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Blog Post (Archives)

Employers: It's Your Duty to Prevent Harassment & Discrimination

(posted: June 27th, 2016)

Harassment Prevention

After months of public comment and revisions, California's Fair Employment and Housing Council adopted significant amendments to its Fair Employment and Housing Act (FEHA) regulations. These amendments took effect April 1, 2016.

The FEHA covers California's civil rights laws, protecting workers in California from unlawful discrimination and harassment in employment and providing other rights, such as leaves of absence.

The recent amendments cover a wide range of topics, some of which we've already covered. In this post we want to highlight the new rules that reinforce an employer's affirmative duty to take reasonable steps to prevent harassment and discrimination in employment.

The new rules emphasize that written harassment, discrimination and retaliation prevention policies are mandatory and set forth specific provisions that must be included in such policies.

Fair Employment and Housing Act Prohibitions

California's FEHA prohibits discrimination and harassment in employment because of:

  • Age (40 and over)
  • Gender, gender identity and gender expression
  • Genetic information
  • Marital status
  • Medical condition (cancer and genetic characteristics)
  • Mental and physical disability, including HIV and AIDS
  • Military and veteran status
  • National origin and ancestry, includes language-use restrictions and protected use of driver's licenses granted under Vehicle Code sec. 12081.9
  • Race and color
  • Religious creed, including religious dress and grooming practices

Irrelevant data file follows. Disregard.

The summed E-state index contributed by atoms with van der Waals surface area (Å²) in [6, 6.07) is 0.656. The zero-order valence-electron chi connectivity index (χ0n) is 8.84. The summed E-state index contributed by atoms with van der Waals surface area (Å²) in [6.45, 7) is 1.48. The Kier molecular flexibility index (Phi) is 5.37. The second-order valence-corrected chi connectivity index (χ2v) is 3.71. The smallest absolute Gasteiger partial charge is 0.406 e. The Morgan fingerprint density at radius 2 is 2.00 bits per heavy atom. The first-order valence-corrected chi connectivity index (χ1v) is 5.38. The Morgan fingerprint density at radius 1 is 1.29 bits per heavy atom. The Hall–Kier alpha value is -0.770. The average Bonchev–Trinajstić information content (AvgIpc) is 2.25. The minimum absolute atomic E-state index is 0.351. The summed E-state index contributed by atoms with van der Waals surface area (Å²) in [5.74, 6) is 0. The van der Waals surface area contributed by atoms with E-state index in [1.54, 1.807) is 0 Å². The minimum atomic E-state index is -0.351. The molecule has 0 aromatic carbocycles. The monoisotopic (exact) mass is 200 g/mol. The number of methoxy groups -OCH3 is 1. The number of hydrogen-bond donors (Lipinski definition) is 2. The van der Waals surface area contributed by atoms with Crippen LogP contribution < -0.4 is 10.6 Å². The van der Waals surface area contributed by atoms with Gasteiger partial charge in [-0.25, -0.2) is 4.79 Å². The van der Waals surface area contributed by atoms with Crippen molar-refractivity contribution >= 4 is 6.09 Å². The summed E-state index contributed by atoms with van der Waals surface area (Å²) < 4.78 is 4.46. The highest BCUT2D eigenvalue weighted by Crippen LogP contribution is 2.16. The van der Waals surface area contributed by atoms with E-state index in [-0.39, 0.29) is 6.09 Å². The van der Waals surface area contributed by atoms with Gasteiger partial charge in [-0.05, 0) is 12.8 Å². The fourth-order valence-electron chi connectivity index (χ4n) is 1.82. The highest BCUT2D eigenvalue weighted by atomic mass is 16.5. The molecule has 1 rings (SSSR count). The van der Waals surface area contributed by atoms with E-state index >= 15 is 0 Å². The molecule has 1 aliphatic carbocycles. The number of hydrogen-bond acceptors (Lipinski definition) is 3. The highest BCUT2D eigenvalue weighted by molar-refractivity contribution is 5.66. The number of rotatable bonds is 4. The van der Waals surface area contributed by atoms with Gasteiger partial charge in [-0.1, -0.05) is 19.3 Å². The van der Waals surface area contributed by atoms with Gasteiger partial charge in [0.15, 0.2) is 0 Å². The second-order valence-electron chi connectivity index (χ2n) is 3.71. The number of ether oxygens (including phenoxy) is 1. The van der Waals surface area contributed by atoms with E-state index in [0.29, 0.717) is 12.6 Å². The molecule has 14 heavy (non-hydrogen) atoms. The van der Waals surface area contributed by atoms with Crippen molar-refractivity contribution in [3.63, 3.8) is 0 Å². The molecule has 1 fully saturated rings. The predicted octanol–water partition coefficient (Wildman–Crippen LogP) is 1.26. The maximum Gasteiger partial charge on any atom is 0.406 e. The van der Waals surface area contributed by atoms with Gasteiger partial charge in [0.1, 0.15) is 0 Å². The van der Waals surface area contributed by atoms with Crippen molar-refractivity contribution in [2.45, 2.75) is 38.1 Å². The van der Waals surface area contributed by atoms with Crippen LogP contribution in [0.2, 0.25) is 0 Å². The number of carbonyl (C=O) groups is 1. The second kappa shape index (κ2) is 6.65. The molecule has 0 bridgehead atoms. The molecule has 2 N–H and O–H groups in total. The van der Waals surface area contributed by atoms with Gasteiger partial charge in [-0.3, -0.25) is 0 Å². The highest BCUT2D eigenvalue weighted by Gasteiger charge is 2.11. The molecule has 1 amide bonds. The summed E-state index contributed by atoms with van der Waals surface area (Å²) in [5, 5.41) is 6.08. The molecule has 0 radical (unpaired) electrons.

• Sex, which includes: pregnancy, childbirth, breastfeeding and medical conditions related to pregnancy, childbirth or breastfeeding
  • Sexual orientation

Prevention Is Paramount

The new amendments underscore the employer's affirmative obligation to take reasonable steps to prevent, and promptly correct, discriminatory, harassing and retaliatory conduct, and to create a workplace environment that is free from such misconduct.

Although employers with five or more employees are covered by California's non-discrimination laws, all employers in California are covered by FEHA's anti-harassment provision and its duty to prevent.

As an example, let's say you are sued for sexual harassment. The employee bringing the suit can't prove that he was harassed, but there is evidence you didn't take preventive measures, such as implementing a harassment prevention policy. The DFEH can obtain "non-monetary preventative remedies" against you for failing to prevent, even though there was no evidence of underlying harassment. These remedies might include such things as mandatory training of your entire workforce.